Before a big storm strikes in North Queensland, Australia, Julie-Anne O'Neill says the air outside begins to teem with life.
"Everything goes ballistic. It's like a feeding and mating frenzy," she says.
In 2011, O'Neill was taking a late evening walk on one such night. She was carrying a large flashlight called a dolphin torch with which she hoped to observe how the local wildlife reacted to the coming storm.
It was on this walk that she took the photo that she would later call the crown jewel of her collection of nature images. She heard her subject it before she saw it: a loud screeching that seemed familiar and yet foreign at the same time.
On the ground in front of her was the largest Australian green tree frog she had ever seen.
"It opened its mouth, and I thought 'Oh my gosh; what the heck!'" she remembers.
In the frog's mouth, a small brown snake was sliding backwards down the amphibian's gullet. The snake was still franticly trying to slither back out.
Getting the Shot
O'Neill was used to seeing these green tree frogs on the property where she lived. They're commonly found throughout Australia, but it was the first time she had seen one attempt to eat anything other than an insect. (Watch how green tree frogs attempt to eat snakes twice their size.)
Initially, she was stunned by the sight, but then she remembered the new digital camera she had bought for just such a moment. O'Neill claims she wasn't trying to be a photographer for photography's sake. Instead, she wanted to document some of the stranger things she had been seeing in the wild.
"I would say something to someone and they would go 'Oh that's bullshit Jules,' so I thought I'd get a camera and take photos."
Once back outside with her camera in tow, she found the tree frog had climbed up a wicker basket and was perched on the edge.
"I was still getting used to the Canon. My fingertips had gone numb from holding the shutter down," she remembers. Holding her large flashlight over her head, it required multiple attempts to get a clear view of the snake still stuck inside the frog's mouth. "When I finally cracked off the shot it felt like victory."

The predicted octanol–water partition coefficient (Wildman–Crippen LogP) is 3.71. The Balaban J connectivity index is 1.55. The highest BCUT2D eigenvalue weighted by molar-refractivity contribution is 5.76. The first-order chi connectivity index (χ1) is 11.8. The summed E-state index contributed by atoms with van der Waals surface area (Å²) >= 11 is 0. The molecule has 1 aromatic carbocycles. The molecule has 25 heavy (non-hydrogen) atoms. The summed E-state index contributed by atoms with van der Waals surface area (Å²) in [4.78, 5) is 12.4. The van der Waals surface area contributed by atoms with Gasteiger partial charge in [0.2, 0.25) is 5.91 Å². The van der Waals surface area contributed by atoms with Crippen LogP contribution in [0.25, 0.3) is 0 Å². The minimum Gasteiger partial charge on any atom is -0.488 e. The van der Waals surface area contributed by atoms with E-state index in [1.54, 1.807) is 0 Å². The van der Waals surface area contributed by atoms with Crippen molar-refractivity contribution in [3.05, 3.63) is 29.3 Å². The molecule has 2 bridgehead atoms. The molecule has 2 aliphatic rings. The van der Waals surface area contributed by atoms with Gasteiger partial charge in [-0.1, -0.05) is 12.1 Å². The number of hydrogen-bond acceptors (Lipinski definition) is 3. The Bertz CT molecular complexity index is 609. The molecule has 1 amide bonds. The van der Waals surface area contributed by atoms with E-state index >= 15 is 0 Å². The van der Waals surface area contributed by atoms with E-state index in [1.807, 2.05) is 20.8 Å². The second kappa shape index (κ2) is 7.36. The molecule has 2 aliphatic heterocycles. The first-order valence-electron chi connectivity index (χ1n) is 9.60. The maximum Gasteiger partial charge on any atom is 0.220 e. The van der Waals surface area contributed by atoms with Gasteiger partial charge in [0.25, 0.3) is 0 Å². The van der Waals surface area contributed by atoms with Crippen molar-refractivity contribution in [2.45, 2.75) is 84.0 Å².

At the time, O'Neill was convinced the frog was going to die. Puncture wounds dotted the frog's tongue and, with the snake still viciously wriggling, she assumed the amphibian's unusual meal would be its last.
But in the morning, the frog was still there. Green tree frogs were a common sight for O'Neill; she'd even seen one crawl out of her toilet after it presumably swam up her pipes, but she recognized this one by its massive size. Picking it up, she said it filled both her palms.
When she posted the photo onto Google+ in 2011, O'Neill thought it might be popular, but she didn't expect the massive following it eventually accumulated on various social websites, Reddit chief among them.
When National Geographic reported on this photo earlier in October, O'Neill was stunned to learn just how popular her photo had become. (Read the original story, and learn more about green tree frogs.)
While she says the attention has been overwhelming, she's happy people are enjoying the photo as much as she has and that she's finally getting her credit.